Cracked door jam check. Still under warranty, worth repairing?
Hello! I noticed I have a door jam check with a crack in it. Door works fine. I think the wind has caught it a couple times. Car has only 6k miles. Dealer said they would warranty but nothing pressing (just said get done before warranty is up.) The question: is it worth breaking the factory seal to take the panel off for this? Im worried i might get a rattle or something more annoying? There seems to be metal under the plastic, which isn’t snapped (I don’t think) so the part works fine. Thanks and Happy Thanksgiving to all
Why are you even asking ? Use the warranty and have it repaired . They will have some kind of warranty time period on the repair .
All I see is a hinge. I don’t know what a door jamb check is. What factory seal?
I’m just thinking if they pull that panel off and don’t clip it back properly I may get a vibrantion or rattle. And even if they could fix it, am I making this a project for no reason? Im very ocd.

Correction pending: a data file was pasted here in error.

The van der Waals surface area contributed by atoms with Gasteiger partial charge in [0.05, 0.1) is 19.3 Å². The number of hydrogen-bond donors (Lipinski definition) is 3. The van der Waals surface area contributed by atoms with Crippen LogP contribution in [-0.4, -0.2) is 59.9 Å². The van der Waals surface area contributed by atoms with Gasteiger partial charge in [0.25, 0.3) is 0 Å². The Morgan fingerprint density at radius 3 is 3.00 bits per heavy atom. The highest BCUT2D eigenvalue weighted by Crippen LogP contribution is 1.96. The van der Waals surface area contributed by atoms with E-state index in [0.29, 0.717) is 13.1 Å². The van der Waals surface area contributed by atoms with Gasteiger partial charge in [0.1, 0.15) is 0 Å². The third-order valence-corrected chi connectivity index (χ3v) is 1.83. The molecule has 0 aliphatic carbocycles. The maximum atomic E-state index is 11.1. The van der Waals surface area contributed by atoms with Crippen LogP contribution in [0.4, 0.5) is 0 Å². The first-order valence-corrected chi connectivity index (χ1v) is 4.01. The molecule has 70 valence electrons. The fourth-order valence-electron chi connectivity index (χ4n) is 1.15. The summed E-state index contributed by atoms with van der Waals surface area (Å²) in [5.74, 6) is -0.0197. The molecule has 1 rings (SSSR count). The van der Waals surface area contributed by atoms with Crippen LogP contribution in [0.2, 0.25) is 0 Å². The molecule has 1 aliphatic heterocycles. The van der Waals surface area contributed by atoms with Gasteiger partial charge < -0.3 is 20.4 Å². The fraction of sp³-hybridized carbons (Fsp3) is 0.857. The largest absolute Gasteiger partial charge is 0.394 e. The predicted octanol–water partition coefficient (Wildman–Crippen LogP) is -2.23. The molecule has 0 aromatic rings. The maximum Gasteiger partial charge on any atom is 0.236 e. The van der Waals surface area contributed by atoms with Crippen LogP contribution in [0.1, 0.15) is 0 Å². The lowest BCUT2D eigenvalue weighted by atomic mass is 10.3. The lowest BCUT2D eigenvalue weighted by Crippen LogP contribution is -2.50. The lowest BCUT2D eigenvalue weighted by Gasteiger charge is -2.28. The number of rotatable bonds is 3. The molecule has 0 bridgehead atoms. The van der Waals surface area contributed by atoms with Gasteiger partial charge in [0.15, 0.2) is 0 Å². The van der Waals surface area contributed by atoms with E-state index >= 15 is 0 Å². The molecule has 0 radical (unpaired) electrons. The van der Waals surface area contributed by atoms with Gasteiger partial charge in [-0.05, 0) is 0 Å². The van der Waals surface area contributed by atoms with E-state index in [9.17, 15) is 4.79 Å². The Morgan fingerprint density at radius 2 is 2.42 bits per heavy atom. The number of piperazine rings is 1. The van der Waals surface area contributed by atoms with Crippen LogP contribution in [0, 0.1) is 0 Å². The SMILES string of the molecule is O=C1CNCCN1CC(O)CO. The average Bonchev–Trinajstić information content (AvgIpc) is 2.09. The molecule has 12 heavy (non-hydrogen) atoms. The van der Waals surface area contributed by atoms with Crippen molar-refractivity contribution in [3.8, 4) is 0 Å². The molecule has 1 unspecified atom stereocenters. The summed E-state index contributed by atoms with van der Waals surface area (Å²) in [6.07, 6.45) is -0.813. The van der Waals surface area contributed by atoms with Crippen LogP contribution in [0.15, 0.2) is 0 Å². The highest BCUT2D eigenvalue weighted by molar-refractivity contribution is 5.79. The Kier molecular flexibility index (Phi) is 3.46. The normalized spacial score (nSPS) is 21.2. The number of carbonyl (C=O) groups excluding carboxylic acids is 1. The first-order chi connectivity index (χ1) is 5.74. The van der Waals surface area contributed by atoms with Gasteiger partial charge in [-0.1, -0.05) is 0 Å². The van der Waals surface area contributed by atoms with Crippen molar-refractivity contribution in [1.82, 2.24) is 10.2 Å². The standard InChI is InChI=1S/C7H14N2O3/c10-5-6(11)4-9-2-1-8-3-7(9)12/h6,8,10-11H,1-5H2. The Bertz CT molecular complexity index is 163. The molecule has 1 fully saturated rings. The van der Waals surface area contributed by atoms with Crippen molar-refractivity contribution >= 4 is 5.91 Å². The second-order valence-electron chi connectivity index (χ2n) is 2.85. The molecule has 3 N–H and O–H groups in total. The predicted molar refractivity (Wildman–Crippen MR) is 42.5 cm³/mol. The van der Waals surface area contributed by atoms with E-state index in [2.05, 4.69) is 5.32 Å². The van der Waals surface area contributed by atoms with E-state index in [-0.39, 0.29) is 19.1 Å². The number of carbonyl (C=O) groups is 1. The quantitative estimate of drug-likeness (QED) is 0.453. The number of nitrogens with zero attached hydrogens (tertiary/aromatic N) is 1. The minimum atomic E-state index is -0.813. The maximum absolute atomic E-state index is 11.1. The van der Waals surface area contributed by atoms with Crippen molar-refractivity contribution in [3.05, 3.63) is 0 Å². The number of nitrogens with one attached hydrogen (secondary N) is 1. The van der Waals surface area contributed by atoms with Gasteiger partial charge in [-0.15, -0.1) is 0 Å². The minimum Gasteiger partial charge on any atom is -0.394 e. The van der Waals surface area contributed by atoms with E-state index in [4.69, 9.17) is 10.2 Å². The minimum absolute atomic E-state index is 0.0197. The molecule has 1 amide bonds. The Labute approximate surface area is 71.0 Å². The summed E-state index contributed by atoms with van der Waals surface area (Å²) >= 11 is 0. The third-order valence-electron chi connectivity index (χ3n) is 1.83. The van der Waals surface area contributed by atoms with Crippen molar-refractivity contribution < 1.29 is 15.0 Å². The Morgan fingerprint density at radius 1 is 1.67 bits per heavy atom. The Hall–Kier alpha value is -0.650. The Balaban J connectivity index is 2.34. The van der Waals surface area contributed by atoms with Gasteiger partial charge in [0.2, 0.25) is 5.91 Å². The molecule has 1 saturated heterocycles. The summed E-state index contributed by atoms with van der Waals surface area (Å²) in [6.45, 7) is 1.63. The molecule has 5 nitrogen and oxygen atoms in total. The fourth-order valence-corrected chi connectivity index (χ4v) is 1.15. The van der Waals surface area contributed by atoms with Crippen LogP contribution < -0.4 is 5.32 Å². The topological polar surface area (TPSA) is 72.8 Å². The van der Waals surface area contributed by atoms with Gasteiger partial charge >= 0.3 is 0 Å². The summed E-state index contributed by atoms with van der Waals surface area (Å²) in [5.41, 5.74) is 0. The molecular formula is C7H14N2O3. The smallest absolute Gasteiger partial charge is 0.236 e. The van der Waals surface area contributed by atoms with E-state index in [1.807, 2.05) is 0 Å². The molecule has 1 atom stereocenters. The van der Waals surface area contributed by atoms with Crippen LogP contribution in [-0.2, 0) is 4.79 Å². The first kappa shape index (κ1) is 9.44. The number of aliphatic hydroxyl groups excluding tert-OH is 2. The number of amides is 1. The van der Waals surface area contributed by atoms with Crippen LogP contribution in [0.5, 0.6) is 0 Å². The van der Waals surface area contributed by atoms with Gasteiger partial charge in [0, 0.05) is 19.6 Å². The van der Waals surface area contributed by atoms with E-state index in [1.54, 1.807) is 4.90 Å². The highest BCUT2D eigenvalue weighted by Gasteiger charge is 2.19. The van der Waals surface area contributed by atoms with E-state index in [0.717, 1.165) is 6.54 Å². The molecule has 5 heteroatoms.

If so they will fix it. If your door flies open in the wind and that door limit snaps you will have door and body damage .
And since you did not have it fixed the body repair will be on you and your insurance.
The dealer will probably replace the entire door check without removing the door.
Ah, I see. Mine is plastic. Body shops remove door panels all day long with no problems.
From what I can tell, that part apparently helps prevent door from slamming shut too vigorously. You might could ignore it if that is all it does, providing you don’t mind the door slamming, or it is the driver’s door, and you have sole control of that door. . But if it also prevents door from opening too far, & under warranty? Good idea to get a new one installed. A door that opens beyond specs (like from a gust of wind) could damage hinge or door itself.
I’d get it repaired before the warranty expires.
No, I believe that it prevents the door from opening too “violently” if it is grabbed by a gust of wind while it is opening.
I think that it would be foolish to ignore that broken part, especially in view of the fact that the repair will be free.